If your child requires prescribed medicine to be onsite during school hours, please complete the medical forms on our website under: Key Information/School Policies/Medicines in School.

Both forms need to be completed: ‘Agreement for School Setting to Administer Medicine’ and  ‘Record of Medicine Administered’.

School Meals

Educaterers provides meals for our school. School meal information is found here on our website under the letters section. Details will be updated when we receive information on new lunch menus.


Payment for Meals

We operate ParentPay for parents/carers to pay for meals and activities in school. We need to register your child with our school in order for a new user ID and password to be issued for you to pay for meals and activities. This process will take a few days when your child joins the school, but they can receive school meals while your ParentPay account is being set up.


Free School Meals

The Universal Entitlement to Free School Meals for your child stops when they move into Year 3.  This means that if your child is eligible to continue to receive free school meals, you will need to apply.  Please apply online at:


It is important for families to apply, since if your child is not registered with this department by the beginning of the Autumn Term, unfortunately they will not receive a free school meal when they join the Junior School.


If you think your child may be eligible for free school meals, but you are intending to provide packed lunches, it would be very beneficial to the school if you could still apply. The school receives funding based on the number of registered children eligible for free meals. The money is received in the budget allocated to the school, so we rely on this funding in order to cover all the costs associated with running the school. Thank you for your assistance in this matter.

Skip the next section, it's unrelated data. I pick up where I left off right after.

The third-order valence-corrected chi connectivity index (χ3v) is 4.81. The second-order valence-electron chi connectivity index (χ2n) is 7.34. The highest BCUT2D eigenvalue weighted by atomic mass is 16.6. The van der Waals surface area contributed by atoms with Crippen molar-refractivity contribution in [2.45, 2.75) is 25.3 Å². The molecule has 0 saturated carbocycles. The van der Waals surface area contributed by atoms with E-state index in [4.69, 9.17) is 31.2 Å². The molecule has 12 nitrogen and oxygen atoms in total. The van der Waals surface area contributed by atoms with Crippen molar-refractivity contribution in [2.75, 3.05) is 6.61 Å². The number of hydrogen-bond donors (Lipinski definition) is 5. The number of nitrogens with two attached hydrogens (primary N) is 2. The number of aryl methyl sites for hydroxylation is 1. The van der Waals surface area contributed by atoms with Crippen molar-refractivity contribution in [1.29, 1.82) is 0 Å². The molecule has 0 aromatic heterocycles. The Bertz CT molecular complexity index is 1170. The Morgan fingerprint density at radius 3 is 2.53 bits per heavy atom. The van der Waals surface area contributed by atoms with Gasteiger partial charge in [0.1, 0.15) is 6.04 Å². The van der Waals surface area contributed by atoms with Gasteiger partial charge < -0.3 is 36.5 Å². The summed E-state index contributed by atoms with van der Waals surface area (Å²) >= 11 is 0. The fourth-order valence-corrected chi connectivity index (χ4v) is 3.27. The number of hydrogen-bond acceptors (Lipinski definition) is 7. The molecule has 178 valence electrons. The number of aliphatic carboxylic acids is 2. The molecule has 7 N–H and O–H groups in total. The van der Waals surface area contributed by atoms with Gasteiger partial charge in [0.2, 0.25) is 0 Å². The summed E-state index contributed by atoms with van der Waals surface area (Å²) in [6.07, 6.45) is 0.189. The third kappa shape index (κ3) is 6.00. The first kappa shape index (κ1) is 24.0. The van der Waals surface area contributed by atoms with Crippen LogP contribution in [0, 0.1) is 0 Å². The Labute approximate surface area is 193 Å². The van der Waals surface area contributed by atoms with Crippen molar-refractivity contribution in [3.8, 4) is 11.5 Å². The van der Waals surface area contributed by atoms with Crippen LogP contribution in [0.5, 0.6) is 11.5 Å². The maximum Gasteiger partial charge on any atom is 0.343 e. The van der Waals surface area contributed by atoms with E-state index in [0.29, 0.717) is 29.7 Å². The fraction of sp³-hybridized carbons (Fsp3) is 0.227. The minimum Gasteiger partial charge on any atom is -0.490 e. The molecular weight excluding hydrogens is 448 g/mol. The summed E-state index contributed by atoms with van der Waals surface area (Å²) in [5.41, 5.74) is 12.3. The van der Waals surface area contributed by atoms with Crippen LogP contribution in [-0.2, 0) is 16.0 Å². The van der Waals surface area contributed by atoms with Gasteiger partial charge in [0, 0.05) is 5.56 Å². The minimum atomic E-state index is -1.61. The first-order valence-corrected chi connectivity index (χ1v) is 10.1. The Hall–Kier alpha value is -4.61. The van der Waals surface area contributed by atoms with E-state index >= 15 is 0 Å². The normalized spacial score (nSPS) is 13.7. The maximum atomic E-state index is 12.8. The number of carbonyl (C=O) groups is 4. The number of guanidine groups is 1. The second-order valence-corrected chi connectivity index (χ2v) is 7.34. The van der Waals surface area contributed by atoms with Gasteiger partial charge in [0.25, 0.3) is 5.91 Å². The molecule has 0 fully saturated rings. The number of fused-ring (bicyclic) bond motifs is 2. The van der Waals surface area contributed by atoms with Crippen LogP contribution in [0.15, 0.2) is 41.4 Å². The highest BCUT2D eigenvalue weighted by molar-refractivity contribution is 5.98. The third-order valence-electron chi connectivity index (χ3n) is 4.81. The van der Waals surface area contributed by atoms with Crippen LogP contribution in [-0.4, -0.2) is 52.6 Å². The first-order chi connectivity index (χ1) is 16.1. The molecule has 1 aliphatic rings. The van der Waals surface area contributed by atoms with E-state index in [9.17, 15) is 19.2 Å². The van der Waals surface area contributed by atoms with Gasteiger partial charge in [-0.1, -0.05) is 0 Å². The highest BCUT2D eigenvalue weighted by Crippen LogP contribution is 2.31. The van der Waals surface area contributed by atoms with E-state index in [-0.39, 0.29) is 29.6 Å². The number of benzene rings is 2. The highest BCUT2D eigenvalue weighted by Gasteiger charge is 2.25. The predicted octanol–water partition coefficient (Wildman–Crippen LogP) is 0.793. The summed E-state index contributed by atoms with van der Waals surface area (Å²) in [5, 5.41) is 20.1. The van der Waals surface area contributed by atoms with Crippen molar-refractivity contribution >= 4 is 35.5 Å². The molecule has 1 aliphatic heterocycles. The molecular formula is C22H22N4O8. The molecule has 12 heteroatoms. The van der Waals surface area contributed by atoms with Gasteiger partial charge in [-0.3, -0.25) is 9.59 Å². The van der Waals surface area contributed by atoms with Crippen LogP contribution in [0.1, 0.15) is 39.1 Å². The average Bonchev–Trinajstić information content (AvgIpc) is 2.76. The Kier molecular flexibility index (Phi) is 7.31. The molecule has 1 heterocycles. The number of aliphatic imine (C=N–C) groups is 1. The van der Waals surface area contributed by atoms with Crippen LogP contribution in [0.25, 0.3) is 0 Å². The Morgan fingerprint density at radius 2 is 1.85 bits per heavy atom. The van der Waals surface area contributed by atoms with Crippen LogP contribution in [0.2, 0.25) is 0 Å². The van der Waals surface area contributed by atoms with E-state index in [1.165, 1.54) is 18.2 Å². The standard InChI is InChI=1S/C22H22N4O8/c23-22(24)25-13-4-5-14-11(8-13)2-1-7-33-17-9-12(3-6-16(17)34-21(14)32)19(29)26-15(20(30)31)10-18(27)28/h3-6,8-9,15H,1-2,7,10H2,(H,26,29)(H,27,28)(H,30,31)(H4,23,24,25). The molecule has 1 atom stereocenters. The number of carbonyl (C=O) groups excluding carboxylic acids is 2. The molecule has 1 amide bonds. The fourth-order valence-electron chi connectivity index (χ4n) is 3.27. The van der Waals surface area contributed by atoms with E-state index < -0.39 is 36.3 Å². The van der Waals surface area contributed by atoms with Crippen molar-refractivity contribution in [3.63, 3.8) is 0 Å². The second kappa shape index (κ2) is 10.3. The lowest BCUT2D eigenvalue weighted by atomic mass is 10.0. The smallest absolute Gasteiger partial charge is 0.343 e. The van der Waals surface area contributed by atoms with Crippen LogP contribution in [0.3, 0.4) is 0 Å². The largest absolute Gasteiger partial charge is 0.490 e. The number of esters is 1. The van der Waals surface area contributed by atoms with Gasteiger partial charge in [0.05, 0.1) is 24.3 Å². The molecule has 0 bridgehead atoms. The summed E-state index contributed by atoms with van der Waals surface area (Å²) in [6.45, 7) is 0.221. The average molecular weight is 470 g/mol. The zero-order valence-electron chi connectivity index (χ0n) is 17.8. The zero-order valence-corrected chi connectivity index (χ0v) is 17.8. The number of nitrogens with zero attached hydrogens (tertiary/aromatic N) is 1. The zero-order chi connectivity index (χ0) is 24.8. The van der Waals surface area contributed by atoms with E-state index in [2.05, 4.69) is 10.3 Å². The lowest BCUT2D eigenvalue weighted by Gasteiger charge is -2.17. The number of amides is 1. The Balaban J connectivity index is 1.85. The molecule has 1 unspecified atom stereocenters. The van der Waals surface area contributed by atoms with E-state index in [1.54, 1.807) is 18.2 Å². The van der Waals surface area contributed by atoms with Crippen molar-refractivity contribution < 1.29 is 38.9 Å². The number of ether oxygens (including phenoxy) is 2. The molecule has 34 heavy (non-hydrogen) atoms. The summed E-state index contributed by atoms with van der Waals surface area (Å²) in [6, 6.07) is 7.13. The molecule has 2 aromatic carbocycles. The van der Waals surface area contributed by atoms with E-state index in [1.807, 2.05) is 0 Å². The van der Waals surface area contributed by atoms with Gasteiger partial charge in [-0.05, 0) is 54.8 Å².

Parent Partnership Policy

The Parent Partnership Policy (below) sets out how the school aims to work in partnership with families, to support the children's education. It includes the Home-School Agreement, which the Department for Education expects all schools to draw up and share with parents/carers.

Welcome to Year 3

Have a look at the 'Welcome to Year 3' Padlet page, which the Year 3 team put together last Summer, to welcome the current cohort of Y3 children. It explains more about life in Year 3 and introduces the teachers. The school uses Padlet links to share information with parents/carers about the year group's curriculum, the activities the children are involved with and home learning.

Year 3 Curriculum

The School Curriculum page of this website explains how the school curriculum is organised and provides an overview of the the Year 3 curriculum content. The icon below provides a link to this page.

Finding Out More About Year 3 ...

You might also want to look at the Year 3 page of this website (click on the icon below). The Padlet links found on this page show the remote learning children in Year 3 have undertaken and also home learning activities set within the year group (Year 3 Padlet Page).

Current Year 3 Teaching Arrangements

Y3 Ash

Taught by Mrs. Martin-Sweet on Tuesday - Friday and Mrs. Spedding on Monday.  

Y3 Beech

Taught by Miss Evans on Monday - Wednesday and Mr. Davies on Thursday - Friday.  

Y3 Chestnut

Taught by Mrs. Shields on Monday - Thursday and by Mrs. Spedding on Friday.  

Helping Your Child at School

Families joining Telford Junior School often ask staff how they can help support their child's education during these formative years. It is worth remembering the important habits nurtured during children's early years in education:

  • Maintaining good sleep patterns (children between the ages of 4 and 11 are recommended to have 10 hours sleep every night).
  • Attending school regularly, so that your child gets the most from their education.
  • Eating healthily: a balanced diet including plenty of fruit, vegetables and starchy foods, so that your child has the nutrients they need to stay healthy.
  • Eating breakfast before they come to school; children who eat breakfast have more energy, do better at school and eat healthier through the day. 


Nurturing a Positive Attitude